Status: On display
The Dawn of Ultralights
Homer Kolb, the designer, has created, built and flown what he refers to as ‘lighter-than-man’ aircraft since the mid-60s, before ultralights were fashionable or even known. It was Homer Kolb’s hobby and also what he enjoyed doing most – building the minimum airplane.
The Kolb Flyer is a full-three-Axis control ultralight. It has an aluminum and chrom-moly steel construction. The wings are covered with Dacron which is cemented on, ironed tight and given one or two coats of sealer. It has no ground steering and no brakes. The engines are mounted below wing driving pusher propellers.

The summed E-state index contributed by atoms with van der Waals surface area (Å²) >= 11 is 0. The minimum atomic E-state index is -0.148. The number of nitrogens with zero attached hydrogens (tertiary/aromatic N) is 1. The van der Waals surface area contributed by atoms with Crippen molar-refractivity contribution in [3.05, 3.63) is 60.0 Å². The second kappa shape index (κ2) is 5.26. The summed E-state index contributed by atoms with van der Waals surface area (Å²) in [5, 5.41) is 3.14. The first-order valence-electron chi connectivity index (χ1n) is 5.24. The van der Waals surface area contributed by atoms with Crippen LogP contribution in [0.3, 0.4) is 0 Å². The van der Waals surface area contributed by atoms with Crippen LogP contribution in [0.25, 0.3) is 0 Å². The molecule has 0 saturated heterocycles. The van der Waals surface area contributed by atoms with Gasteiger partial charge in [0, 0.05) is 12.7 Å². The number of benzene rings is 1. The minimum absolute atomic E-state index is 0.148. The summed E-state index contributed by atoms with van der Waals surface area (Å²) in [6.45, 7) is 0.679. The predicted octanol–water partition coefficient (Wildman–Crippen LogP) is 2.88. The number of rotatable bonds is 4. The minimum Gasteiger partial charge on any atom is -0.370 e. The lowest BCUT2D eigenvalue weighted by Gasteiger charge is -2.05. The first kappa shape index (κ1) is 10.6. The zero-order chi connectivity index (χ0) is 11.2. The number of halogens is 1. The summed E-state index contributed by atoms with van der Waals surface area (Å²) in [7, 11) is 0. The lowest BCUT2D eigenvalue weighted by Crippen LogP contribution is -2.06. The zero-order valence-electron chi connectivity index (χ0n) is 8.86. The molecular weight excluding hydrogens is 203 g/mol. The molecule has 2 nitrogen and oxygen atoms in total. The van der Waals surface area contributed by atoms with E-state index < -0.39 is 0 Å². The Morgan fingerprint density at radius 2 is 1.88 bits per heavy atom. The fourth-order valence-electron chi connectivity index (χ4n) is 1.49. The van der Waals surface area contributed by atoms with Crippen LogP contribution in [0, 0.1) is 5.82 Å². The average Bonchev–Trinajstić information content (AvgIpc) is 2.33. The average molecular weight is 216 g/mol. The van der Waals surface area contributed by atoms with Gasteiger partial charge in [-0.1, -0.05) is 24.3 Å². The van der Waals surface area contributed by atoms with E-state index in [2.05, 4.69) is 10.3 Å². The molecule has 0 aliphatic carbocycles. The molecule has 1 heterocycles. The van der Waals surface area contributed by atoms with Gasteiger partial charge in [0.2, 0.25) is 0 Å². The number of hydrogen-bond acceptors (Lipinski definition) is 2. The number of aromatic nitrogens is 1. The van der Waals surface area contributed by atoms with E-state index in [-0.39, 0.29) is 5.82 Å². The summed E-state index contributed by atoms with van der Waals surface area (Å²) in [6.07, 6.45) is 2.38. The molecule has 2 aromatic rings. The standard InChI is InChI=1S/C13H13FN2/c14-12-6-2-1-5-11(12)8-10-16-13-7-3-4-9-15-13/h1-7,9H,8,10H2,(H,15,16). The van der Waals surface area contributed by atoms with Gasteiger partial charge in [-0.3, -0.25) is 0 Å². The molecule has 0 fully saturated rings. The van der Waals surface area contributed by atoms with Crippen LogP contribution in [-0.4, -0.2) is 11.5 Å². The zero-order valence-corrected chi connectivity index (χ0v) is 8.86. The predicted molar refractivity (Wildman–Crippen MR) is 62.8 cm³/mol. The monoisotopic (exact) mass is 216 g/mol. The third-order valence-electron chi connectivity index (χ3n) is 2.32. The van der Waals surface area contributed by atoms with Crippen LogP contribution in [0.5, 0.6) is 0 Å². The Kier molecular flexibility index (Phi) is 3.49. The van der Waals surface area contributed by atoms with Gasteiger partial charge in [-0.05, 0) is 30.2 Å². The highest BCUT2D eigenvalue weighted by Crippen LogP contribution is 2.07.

The Kolb Flyer was named after the Wright Brothers’ aircraft. The prototype was built and flown in 1970. It was released for sale to the general public in 1980.
In all, Mr. Kolb designed and built nine airplanes that weighed less than 77 kg (170 lbs).
- Wingspan: 9.5 m (29”)
- Wing Area: 15 m (160 sq/ft)
- Length: 6.6 m (20′)
- Height: 1.29 m (4′ 3″)
- Weight: 57 kg (125 lbs) with strut-braced wings
- Engines: Two solo 209 Direct Drives (4,800 rpm)
- Cruise Speed: 64 km/h (40 mph)
- Max. Speed: 85 km/h (50 mph)